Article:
■ In a similar sense the term; dhamma-rājā is used as epithet of the Buddha Snp.554 (rāj’ âham asmi dh-.r. anuttaro); Ja.i.262; and a reflection of the higher sphere is seen in the title of politeness (only used in voc.) mahārāja, e.g. Snp.416 (addressed to Bimbisāra Pv-a.22 (id.); Ja.vi.515
    2. [in a larger constitutional state] the crowned (muddhâvasitta) monarch (i.e. khattiya) as the head of the principality or kingdom The defn of this (general) rājā at Cnd.542 is significant of the idea of a king prevalent in early Buddhist times It is: “khattiyo muddh’ âbhisitto vijita-sangāmo nihata-paccāmitto laddh’ adhippāyo paripuṇṇa-koṭthāgāro,” i.e. “a crowned noble, victorious in battle slaying his foes, fulfilling his desires, having his storehouses full.” This king is “the top of men” (mukhaṃ manussānaṃ) Vin.i.246 = Snp.568. Cp. DN.i.7; Snp.46 (raṭṭhaṃ vijitam pahāya); Ja.v.448 and passim. See also below 3, 4 & 6
      ■ In similes: see J.P.T.S. 1907 128; & cp. Vism.152 (r. va saddh’ antagato), Vism.336 (wishing to become an artisan). Here belongs the title of the king of the devas (Sakka) “deva-rājā,” e.g. Dhp-a.iii.269, Dhp-a.iii.441; Pv-a.62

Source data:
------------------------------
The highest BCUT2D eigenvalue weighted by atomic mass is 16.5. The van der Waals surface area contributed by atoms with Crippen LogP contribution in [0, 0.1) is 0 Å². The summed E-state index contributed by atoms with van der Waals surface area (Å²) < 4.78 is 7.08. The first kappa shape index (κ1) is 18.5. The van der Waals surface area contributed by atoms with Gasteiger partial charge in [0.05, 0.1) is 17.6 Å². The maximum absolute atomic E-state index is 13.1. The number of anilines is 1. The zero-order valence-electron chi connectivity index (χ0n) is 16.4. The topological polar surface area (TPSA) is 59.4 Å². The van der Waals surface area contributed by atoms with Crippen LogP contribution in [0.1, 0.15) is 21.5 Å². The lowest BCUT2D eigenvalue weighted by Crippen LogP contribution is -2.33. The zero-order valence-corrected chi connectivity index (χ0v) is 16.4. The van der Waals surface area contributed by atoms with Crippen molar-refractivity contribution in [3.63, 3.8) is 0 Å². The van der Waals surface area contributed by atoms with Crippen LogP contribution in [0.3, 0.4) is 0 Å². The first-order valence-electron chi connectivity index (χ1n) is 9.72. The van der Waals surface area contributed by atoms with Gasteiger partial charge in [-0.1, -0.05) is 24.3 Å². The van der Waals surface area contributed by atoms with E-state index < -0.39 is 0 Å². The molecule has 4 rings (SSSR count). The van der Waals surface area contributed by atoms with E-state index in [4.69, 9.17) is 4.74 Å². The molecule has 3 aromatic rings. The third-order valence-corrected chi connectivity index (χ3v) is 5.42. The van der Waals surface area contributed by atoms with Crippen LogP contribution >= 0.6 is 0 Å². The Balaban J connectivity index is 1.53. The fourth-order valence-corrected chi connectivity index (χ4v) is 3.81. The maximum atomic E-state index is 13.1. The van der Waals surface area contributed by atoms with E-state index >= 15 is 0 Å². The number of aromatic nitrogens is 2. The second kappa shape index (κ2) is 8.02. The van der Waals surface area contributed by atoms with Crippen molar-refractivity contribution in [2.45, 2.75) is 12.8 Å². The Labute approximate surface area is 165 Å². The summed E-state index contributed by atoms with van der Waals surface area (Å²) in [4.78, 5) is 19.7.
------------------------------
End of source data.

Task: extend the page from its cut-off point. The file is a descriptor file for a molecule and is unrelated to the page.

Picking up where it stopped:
3. (in an oligarchic sense) member of a kula of khattiyas, e.g. the kumāras of the Sakiyans and Koliyans are all called rājāno of the rājakulānaṃ in Ja.v.413 sq., or at least the heads of those kulas. Cp. B. Ind. p. 19
    4. (in a smaller, autocratic state) a chieftain, prince, ruler; usually (collectively as a group: rājāno, thus indicating their lesser importance e.g. AN.v.22 (kuḍḍa-rājāno rañño cakkavattissa anuyuttā bhavanti: so read for anuyantā); Snp.553 (bhoja˚ similar to rāja-bhoggā or bhogiyā as given at Snp-a.453); AN.ii.74 sq. (dhammikā & a˚); Ja.iv.495 Similarly at Vin.i.228 we find the division into the 3 ranks: mahesakkhā rājāno, majjhimā r., nīcā r. Here also belongs the designation of the 4 lokapālā (or Guardians of the World) at cattāro mahā-rājāno, the mahā˚ being added for sake of politeness (cp. Note A on mahā), e.g. AN.iv.242. See also paṭirājā & cp. below 4 c
    5. A wider range of meaning is attached to several sub-divisions (with rājā or without): officials and men who occasionally take the place of the king (royal functionaries), but are by public opinion considered almost equal to the king. Here belongs the defn of what is termed “rājāno” (pl. like d) at Vin.iii.47, viz. rājā, padesa-rājā, maṇḍalikā, antarabhogikā akkhadassā, mahāmattā, ye vā pana chejjabhejjaṃ anusāsanti (i.e. those who have juridical power). See also below 4 b, and ˚putta, ˚bhogga [other compounds].